Open data is made public for everyone to use without restrictions such as copyrights or patents.  Click here for a more detailed description of open data from the Open Knowledge Foundation.

Open data is available from numerous countries, states, cities, nonprofit organizations, companies, and other sources that make data available for public use at their respective websites.  While open data provides great value, it is infrequently optimized for integration with other open data sets.

As more open data becomes available around the world, integration and conformation of open data will lead to greater insights and value than can be found in standalone data sets.

The mission of Open Data Bits is to provide guidance and documentation for finding, mashing up, and visualizing open data to increase usability and interoperability with other data sets.  We intend to provide data modeling advice that helps mash up different open data sets along with documentation to explain the corresponding logical relationships and transformations.

Open Data Bits supports efforts to create standards for the delivery and technical architecture of open data such as the Open Data Protocol.  Once a technical standard for open data interoperability has taken root, our mission can proceed with greater simplicity.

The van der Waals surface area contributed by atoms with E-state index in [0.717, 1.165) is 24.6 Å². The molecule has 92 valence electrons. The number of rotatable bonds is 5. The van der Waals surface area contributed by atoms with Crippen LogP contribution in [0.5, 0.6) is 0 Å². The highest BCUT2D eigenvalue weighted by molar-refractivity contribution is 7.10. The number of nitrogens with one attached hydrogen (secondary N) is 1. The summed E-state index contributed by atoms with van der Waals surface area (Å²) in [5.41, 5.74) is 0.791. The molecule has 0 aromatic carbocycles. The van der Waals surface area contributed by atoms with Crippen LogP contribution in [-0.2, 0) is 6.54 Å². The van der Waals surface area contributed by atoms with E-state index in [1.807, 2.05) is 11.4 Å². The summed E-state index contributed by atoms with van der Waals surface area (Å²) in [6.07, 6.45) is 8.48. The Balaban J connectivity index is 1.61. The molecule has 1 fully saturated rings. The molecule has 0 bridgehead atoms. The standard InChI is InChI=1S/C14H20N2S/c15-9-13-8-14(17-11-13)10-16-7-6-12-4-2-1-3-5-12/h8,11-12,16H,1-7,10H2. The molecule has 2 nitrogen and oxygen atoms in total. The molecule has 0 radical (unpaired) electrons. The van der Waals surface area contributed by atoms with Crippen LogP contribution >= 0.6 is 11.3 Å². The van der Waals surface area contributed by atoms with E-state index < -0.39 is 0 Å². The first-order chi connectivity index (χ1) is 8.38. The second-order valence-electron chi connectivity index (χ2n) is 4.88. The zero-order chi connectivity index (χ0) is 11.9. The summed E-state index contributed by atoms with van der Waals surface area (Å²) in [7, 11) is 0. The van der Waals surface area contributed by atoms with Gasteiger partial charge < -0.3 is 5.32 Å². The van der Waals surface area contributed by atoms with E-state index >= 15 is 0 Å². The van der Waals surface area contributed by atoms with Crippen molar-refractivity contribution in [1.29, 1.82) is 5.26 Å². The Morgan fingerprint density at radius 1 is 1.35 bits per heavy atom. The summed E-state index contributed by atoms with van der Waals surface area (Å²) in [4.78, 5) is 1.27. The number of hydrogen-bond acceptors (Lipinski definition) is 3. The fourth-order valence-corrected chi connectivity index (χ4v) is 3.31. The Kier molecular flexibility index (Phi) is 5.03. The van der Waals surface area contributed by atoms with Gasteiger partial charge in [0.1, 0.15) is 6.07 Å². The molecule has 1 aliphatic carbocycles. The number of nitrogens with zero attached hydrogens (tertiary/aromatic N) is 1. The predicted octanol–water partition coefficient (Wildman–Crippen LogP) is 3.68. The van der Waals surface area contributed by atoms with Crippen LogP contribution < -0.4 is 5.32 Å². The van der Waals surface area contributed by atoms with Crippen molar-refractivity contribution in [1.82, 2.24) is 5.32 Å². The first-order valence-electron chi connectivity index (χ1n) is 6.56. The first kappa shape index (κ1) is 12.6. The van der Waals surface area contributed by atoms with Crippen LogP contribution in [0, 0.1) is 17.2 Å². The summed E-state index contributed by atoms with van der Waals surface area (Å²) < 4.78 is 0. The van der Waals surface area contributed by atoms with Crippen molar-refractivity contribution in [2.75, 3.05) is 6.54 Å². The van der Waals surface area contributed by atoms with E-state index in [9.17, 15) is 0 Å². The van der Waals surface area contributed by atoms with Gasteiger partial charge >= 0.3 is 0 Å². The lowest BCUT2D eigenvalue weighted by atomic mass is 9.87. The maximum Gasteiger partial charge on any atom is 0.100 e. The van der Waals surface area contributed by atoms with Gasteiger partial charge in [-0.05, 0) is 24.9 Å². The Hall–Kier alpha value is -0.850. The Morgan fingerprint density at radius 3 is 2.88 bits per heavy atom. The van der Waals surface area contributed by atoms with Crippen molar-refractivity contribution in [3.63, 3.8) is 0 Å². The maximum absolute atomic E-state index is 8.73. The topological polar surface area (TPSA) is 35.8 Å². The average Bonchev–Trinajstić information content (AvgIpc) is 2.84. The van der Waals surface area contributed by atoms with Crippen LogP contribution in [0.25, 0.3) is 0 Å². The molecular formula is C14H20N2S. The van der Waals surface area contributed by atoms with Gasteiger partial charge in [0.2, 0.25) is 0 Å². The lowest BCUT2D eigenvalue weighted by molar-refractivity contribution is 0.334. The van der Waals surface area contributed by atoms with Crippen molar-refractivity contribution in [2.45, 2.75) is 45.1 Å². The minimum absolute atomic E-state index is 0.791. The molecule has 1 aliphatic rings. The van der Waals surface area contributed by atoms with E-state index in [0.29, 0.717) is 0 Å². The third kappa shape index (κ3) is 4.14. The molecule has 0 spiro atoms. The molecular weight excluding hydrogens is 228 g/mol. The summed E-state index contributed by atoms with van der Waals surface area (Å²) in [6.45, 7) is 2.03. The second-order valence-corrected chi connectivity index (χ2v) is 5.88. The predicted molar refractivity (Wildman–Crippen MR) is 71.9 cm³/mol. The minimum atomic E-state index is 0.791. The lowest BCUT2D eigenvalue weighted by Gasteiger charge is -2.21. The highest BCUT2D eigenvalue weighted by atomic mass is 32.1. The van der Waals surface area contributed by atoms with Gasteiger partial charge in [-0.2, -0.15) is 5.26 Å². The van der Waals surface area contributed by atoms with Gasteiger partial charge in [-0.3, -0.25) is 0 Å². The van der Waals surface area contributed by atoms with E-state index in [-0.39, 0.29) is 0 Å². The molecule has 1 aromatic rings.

Open Data Bits has four principles for the content we provide:

  1. Open Data Bits is a rapidly evolving project that will inevitably require change.  Our long term goal is to provide modeling resources and documentation methods that continually improve as more open data sets are featured.
  2. Open data will provide the greatest value when it is accessible without requiring advanced IT skills.  All attempts will be made to provide content that can be understood by people who do not specialize in writing code.
  3. Open Data Bits will not attempt to assert scientific or statistical conclusions based upon open data that we feature.
  4. Open Data Bits will always attempt to respect Open Data license terms.  Open Data Bits applauds the effort, time, and expense that countries, agencies, companies, and other organizations invest in making open data accessible to the public.